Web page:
As it turns out, a night on the town with George Clooney really is just as much fun as you imagine. So much so that Danny DeVito appeared to still be drunk when he showed up for this TV interview the day after. Sure, he's noticeably unstable and slurring his speech, but DeVito's so inherently charming and seems like such a friendly drunk that this doesn't end up being half as painful as it could have been. As it is, he mostly just makes fun of George Bush and talks about having sex with his wife in the White House.
Crispin Glover appears in-character on Letterman (1987)
Crispin Glover's not known for his wildly conventional behaviour at the best of times, but in this instance he was appearing in-character from a film which nobody could possibly have identified, since it hadn't yet been released. Call it viral marketing for the pre-YouTube age. Donning platform shoes and a wig to play reclusive dweeb Rubin (from a film that finally crawled onto screens four years later), Glover rambled about the evils of the press before challenging David Letterman to an arm wrestling match. Letterman finally became rattled enough to walk off-stage without concluding the interview, around the time when Glover nearly kicked him in the head.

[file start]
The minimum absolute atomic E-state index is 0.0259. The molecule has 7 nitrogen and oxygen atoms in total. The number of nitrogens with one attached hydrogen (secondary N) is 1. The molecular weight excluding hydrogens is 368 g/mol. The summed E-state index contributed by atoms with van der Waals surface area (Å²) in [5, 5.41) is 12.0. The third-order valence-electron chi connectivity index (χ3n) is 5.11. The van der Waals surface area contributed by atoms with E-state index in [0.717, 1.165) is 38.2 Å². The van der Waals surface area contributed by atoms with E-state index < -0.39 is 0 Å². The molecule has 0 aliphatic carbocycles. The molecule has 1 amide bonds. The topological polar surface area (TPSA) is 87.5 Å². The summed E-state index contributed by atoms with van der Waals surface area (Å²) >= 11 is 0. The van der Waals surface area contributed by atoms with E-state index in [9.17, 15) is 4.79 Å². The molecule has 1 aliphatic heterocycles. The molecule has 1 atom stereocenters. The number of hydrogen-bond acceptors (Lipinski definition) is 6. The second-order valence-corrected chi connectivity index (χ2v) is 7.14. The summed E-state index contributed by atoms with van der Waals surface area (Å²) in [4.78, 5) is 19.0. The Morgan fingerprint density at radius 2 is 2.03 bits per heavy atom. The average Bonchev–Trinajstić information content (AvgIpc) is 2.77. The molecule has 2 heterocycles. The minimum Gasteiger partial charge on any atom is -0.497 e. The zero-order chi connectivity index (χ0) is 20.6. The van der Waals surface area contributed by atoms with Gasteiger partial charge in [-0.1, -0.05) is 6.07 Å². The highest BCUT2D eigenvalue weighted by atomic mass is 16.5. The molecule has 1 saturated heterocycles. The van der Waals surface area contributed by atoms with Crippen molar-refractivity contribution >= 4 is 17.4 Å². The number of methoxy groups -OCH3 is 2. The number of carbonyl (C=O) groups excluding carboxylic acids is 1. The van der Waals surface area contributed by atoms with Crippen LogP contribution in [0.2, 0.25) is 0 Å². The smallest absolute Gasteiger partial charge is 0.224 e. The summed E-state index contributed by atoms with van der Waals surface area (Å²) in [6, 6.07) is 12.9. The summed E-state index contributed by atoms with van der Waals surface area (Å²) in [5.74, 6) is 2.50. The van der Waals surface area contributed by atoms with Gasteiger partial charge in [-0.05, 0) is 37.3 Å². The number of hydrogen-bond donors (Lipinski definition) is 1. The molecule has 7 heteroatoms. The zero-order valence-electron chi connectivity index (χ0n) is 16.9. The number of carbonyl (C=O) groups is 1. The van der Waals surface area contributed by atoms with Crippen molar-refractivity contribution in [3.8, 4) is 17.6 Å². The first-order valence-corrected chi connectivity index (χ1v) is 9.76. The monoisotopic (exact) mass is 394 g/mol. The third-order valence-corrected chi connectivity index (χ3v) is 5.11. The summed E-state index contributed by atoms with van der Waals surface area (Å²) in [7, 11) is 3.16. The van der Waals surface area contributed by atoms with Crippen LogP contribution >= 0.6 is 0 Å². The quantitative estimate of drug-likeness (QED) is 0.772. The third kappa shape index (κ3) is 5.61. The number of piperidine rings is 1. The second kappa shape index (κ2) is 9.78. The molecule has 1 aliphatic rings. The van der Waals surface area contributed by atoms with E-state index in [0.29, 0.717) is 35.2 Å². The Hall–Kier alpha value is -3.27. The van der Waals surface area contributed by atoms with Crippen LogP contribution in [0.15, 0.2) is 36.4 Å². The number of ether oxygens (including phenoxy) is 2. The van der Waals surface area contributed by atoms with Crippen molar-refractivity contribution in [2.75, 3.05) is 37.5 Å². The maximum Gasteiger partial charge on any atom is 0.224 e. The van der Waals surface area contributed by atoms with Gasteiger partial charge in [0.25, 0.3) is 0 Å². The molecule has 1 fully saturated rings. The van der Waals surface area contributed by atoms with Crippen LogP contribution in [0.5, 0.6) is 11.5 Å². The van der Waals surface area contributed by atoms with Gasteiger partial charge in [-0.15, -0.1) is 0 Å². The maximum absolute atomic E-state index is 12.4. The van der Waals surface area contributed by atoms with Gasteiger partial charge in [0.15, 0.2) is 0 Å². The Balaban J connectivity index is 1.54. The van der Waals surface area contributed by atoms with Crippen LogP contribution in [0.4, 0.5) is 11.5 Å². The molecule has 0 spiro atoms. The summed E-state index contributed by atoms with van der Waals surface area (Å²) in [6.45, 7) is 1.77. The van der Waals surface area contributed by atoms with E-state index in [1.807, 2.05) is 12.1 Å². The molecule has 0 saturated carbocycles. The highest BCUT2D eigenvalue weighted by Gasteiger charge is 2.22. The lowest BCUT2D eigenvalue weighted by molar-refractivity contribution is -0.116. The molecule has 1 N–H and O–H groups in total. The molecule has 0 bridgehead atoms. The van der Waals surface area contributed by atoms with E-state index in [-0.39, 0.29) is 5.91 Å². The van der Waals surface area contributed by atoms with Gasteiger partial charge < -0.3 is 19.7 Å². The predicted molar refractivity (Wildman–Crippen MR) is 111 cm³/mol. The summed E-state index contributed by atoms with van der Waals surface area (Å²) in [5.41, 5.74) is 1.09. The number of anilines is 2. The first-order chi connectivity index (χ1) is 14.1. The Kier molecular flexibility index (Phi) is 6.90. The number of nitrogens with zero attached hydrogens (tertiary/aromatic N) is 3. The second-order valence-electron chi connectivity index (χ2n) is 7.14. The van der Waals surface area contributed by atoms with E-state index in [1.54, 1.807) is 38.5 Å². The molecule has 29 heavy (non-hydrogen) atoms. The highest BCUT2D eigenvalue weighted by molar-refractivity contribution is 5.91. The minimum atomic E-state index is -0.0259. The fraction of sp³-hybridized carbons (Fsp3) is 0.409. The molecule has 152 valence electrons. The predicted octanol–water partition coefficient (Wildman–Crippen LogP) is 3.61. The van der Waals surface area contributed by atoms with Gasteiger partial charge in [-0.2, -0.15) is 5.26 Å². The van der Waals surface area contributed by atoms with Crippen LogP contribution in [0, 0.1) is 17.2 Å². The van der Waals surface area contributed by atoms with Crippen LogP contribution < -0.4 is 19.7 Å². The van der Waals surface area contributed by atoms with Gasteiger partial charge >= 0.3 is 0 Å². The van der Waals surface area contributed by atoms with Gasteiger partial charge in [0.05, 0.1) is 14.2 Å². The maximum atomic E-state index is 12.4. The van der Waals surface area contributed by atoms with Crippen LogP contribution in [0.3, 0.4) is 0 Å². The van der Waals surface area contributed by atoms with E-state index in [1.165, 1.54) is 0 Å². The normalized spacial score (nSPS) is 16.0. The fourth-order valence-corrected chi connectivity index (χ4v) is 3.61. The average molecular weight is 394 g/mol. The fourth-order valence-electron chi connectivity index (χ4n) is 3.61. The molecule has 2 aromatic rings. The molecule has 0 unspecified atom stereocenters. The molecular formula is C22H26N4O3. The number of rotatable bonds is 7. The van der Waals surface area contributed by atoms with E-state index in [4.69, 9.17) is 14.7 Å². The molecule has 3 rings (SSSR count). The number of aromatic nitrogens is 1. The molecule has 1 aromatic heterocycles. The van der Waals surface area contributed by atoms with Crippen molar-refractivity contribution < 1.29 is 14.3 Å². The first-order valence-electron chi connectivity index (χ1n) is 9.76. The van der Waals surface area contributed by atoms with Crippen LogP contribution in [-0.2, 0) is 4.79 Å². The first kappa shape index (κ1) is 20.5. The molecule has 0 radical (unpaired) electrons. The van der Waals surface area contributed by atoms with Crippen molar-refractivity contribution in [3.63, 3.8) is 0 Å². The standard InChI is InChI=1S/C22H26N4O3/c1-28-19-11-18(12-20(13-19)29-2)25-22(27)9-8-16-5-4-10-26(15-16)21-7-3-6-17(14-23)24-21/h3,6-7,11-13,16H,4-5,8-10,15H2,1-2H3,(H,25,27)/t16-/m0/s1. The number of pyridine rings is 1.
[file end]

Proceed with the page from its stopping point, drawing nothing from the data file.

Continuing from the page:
Oliver Reed exists on Late Night (1987)
If Tom Cruise solidified himself as the prince of awkward talkshow moments in 2005, Oliver Reed remains the reigning monarch. There are too many examples of his legendarily outrageous appearances to list here, and many fall more into the 'sad' than 'entertaining' category as Reed descended increasingly into alcoholism, but this 1987 appearance is pure, surreal gold. There's really very little else that can be said about it. Watch, listen, and marvel.
Joaquin Phoenix announces his career change on Letterman (2009)
David Letterman's the go-to guy for elaborate chatshow pranks, it would seem. Phoenix's dishevelled appearance here, as he mumbles his way around non-responses to Letterman's questions and announces his plans to retire from acting in order to pursue a career in hip-hop, was all (in theory) an act. Unbeknownst to everybody (including Letterman) at the time, Phoenix was taking part in a hoax cooked up by Casey Affleck for his 2010 documentary I'm Still Here, and his aim was to convince people that he'd gone off the rails. Ironically, he still came off as saner than most of the other stars on this list. We're still waiting for the day when Tom Cruise is revealed to be an elaborate hoax.